Saturday, 16 November 2013

The Jerky Journey of the Jerky Journeys

Once sound came in, the big movie studios all had cartoons as part of their release schedule. The Poverty Row studios didn’t—with one exception.

Republic Pictures made two brief attempts to release cartoons. The Film Daily announced on June 25, 1946 it had signed a deal with Bob Clampett Productions for 12 cartoons. The trade paper’s next word on the subject was over a year later, when it reported on August 27, 1947 the deal with Clampett was down to four cartoons. “A Grand Old Nag” was made it to screens in December and that was it.

In the meantime, someone else had approached Republic about cartoons, someone without long experience in animation like Clampett. This is from The Film Daily of November 19, 1946.

Impossible Lowers Costs With New Cartoon Technic
Impossible Pictures feels that it has almost done the impossible with its first effort, "Romantic Rumbolia," Prexy Leonard Levinson pointed out yesterday in explaining why he and Vice-President David Flexner had entered the cartoon field at a time of spiralling costs and inadequate rentals.
Levinson said that despite the added expense of making the cartoon short in Anscocolor, company was able to achieve economies by using a different approach both in technique and in subject matter. "Rumbolia," he observed, is the starter in a series of 12 "Jerky Journeys" a year, to be distributed by one of the majors. Negotiations get under way this week.
Levinson's background has been mostly in radio — he originated "The Great Gildersleeve" show, and for three years co-authored "Fibber McGee and Molly." Flexer operates a chain of 14 standard theaters in the South, plus two drive-ins. By 1949, he plans to operate 23 more. Flexer has been in exhibition since 1932. Before that he had been a UA salesman in the Pittsburgh territory.

“Jerky Journeys” was an appropriate name. The cartoons didn’t feature the fluid animation of Disney or even low-budget Terrytoons. They were limited animation. And cheaper animation, something that suited a Poverty Row studio just fine.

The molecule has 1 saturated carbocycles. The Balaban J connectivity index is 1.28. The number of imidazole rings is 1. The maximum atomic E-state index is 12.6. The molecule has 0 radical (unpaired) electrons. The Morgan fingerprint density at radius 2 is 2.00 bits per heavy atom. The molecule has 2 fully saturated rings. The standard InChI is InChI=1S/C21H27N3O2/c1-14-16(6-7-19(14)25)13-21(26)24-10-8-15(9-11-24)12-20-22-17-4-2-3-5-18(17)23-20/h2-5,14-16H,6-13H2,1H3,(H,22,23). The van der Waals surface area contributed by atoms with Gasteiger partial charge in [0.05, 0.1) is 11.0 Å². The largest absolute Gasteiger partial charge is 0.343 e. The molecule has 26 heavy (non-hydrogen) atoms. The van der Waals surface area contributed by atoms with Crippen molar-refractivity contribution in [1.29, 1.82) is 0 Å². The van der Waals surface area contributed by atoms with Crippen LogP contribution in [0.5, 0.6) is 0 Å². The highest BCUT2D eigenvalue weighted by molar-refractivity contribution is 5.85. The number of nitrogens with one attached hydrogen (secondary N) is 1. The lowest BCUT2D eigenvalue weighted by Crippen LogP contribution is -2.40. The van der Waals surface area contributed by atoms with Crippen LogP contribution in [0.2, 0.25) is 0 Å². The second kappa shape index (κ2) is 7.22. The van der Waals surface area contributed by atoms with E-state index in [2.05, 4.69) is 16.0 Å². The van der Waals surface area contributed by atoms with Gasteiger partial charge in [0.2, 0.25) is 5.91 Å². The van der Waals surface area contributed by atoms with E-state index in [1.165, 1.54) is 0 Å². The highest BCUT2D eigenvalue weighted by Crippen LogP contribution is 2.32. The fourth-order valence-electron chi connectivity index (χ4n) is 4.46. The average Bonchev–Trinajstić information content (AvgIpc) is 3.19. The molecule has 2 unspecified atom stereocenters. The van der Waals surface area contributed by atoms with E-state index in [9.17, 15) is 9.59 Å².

The Film Daily mentioned in its issue of May 13, 1948.

Impossible's Cartoons Get Rep. Distribution
"Jerky Journeys" cartoon produced by Impossible Pictures, Inc., headed by Leonard Levinson and Dave Flexer, will be distributed, starting July 1, by Republic, deal being announced jointly yesterday by Herbert J. Yates and Levinson. Four of the shorts, in Trucolor, will be made in the first year of the agreement, which runs for seven years with annual options. Frank Nelson, from radio, will do the narration for the shorts which stress camera animation rather than figure animation.

Besides being a comedy writer, Levinson was a promoter. He’d already been advertising the cartoons on a satiric local radio show in September 1947. Like Jay Ward about a dozen years later, he sent out funny news releases and organised an unusual promotional junket for reporters. Here’s a piece by Thomas F. Brady in the New York Times of November 30, 1947:

Come On In
Leonard L. Levinson, who formed a film company named Impossible Pictures early this year, left Hollywood three weeks ago with a print of the company's first animated cartoon in an improbable series to be called "Jerky Journeys." Mr. Levinson's destination was New York City, but apparently he never arrived. The other day this department received the following telegram from David Flexer, vice president of Impossible: "Leonard L. Levinson, our president, refuses to take one step beyond Paterson, NJ, until THE TIMES heralds his arrival in New York City. Wish you could do something, as we need him here for negotiations with film distributing companies on our 'Jerky Journeys.'" Shriek, oh whistles! Mr. Levinson shall cross the Hudson.